The third sighting was the best, an unexpected bucket list item: a peregrine falcon perched high on a branch, in regal contemplation, as we walked the dogs through the woods earlier. Apparently there are two adults and three babies sharing a nest, their high-pitched screeches to one another almost sounding like cats mewling. If it hadn't been for the mosquitos feasting upon us, the dogs panting from the oppressive heat, and life's preoccupations at home, I would have suspended that magical moment forever, or at least until the sun dropped from the sky, perhaps through the night as well. It is impossible to be anything other than wholly present when such a wondrous gift appears, a reminder of nature's incredible power to strike awe and its ability to make us forget about, at least for a while, the incessant need to update our plugged-in devices at home.

Namasté 👏

Sunday, July 23, 2017

Maze

When you reach middle-age, you think about death a little more. Having lived more than half the average life span, the pressure is on to live more fully. We tick off our bucket list items and attempt to declutter both our physical space and spiritual space.

Internally, our authentic self, still in its chrysalis stage, simmers beneath the surface. Unlike the butterfly, however, there is no guarantee that metamorphosis will occur in us because let's face it, it's hard to change who we are on the inside, even as our shell wrinkles and softens.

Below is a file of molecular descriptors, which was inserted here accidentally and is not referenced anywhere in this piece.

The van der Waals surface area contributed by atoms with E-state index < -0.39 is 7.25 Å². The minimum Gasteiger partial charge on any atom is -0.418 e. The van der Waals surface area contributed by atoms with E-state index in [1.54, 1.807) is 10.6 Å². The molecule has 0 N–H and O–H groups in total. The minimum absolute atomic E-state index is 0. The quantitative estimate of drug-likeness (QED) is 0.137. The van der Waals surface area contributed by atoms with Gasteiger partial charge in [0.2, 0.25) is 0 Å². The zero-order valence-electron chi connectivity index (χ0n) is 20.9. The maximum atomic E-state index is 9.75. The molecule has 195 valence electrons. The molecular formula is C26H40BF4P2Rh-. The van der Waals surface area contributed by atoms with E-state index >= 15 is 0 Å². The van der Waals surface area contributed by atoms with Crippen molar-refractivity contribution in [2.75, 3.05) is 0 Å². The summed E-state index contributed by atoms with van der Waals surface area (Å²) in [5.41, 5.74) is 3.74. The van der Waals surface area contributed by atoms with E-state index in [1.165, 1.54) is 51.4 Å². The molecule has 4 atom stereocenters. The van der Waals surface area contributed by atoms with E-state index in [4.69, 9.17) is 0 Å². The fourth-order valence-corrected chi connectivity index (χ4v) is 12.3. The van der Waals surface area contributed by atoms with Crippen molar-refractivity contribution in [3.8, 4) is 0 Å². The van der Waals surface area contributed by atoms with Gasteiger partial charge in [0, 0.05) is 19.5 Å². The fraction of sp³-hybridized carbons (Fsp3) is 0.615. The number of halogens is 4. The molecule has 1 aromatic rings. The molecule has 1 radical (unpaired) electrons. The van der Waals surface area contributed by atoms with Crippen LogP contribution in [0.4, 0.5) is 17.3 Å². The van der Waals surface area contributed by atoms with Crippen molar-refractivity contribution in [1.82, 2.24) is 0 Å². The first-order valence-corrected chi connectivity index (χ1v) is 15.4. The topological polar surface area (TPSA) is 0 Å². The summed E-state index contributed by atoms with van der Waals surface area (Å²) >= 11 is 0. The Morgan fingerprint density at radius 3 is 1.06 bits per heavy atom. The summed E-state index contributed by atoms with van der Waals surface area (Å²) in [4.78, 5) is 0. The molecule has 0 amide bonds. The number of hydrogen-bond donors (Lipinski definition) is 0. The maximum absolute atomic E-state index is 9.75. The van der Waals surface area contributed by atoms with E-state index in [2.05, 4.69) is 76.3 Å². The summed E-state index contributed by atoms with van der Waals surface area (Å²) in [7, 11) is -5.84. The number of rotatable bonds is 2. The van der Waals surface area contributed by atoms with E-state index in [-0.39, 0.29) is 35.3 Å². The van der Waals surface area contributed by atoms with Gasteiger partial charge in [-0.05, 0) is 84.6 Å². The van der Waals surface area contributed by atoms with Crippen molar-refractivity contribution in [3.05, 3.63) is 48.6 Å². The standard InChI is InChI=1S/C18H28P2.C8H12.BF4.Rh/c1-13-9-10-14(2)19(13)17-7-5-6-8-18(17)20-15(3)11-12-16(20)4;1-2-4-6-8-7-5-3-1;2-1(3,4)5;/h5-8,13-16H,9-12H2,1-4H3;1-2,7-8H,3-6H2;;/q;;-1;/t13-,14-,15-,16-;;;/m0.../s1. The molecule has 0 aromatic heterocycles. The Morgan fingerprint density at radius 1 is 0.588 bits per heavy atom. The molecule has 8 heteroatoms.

When my maternal grandmother died, my mother, having already lost two siblings tragically, shed few tears in front of us. I was fourteen at the time and inconsolable. I remember being surprised by her stoicism and asking her about it. Her explanation was that life makes you hard, and though I believed her then, I'm not so sure I do any more.

In my twenties and thirties, I read a lot about death and grief, attended palliative care conferences, and learned through trial and error how to comfort others. Admittedly, it was easier to manage grief back then, being further removed from death as imminent. I lost grandparents overseas, far away aunts and uncles, beloved pets and coped. Later on, I survived lost loves, and the end of a marriage, mainly because I managed to keep those who are dear to me in my life. My inner circle remains intact.